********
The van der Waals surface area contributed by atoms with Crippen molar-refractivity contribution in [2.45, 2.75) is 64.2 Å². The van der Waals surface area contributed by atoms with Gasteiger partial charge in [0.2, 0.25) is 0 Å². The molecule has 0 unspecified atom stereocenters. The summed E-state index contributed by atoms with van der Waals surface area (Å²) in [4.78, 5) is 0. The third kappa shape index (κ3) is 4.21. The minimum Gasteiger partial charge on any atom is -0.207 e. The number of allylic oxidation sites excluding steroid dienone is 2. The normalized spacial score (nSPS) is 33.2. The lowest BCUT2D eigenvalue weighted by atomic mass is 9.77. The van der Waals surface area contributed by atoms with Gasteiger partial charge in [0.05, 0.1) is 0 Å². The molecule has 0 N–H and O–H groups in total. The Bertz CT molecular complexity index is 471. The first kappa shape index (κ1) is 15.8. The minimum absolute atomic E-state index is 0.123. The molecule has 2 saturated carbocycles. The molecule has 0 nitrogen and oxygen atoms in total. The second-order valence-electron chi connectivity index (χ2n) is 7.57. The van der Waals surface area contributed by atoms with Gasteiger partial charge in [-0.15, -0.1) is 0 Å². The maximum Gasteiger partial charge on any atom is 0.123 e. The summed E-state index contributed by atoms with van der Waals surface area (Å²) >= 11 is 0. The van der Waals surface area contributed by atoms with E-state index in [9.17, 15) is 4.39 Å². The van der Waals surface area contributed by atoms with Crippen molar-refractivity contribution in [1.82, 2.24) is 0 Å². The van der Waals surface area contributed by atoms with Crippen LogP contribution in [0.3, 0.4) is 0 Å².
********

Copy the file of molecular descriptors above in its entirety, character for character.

The van der Waals surface area contributed by atoms with Crippen molar-refractivity contribution in [2.45, 2.75) is 64.2 Å². The van der Waals surface area contributed by atoms with Gasteiger partial charge in [0.2, 0.25) is 0 Å². The molecule has 0 unspecified atom stereocenters. The summed E-state index contributed by atoms with van der Waals surface area (Å²) in [4.78, 5) is 0. The third kappa shape index (κ3) is 4.21. The minimum Gasteiger partial charge on any atom is -0.207 e. The number of allylic oxidation sites excluding steroid dienone is 2. The normalized spacial score (nSPS) is 33.2. The lowest BCUT2D eigenvalue weighted by atomic mass is 9.77. The van der Waals surface area contributed by atoms with Gasteiger partial charge in [0.05, 0.1) is 0 Å². The molecule has 0 N–H and O–H groups in total. The Bertz CT molecular complexity index is 471. The first kappa shape index (κ1) is 15.8. The minimum absolute atomic E-state index is 0.123. The molecule has 2 saturated carbocycles. The molecule has 0 nitrogen and oxygen atoms in total. The second-order valence-electron chi connectivity index (χ2n) is 7.57. The van der Waals surface area contributed by atoms with Gasteiger partial charge in [-0.15, -0.1) is 0 Å². The maximum Gasteiger partial charge on any atom is 0.123 e. The summed E-state index contributed by atoms with van der Waals surface area (Å²) >= 11 is 0. The van der Waals surface area contributed by atoms with E-state index in [9.17, 15) is 4.39 Å². The van der Waals surface area contributed by atoms with Crippen molar-refractivity contribution in [1.82, 2.24) is 0 Å². The van der Waals surface area contributed by atoms with Crippen LogP contribution in [0.3, 0.4) is 0 Å².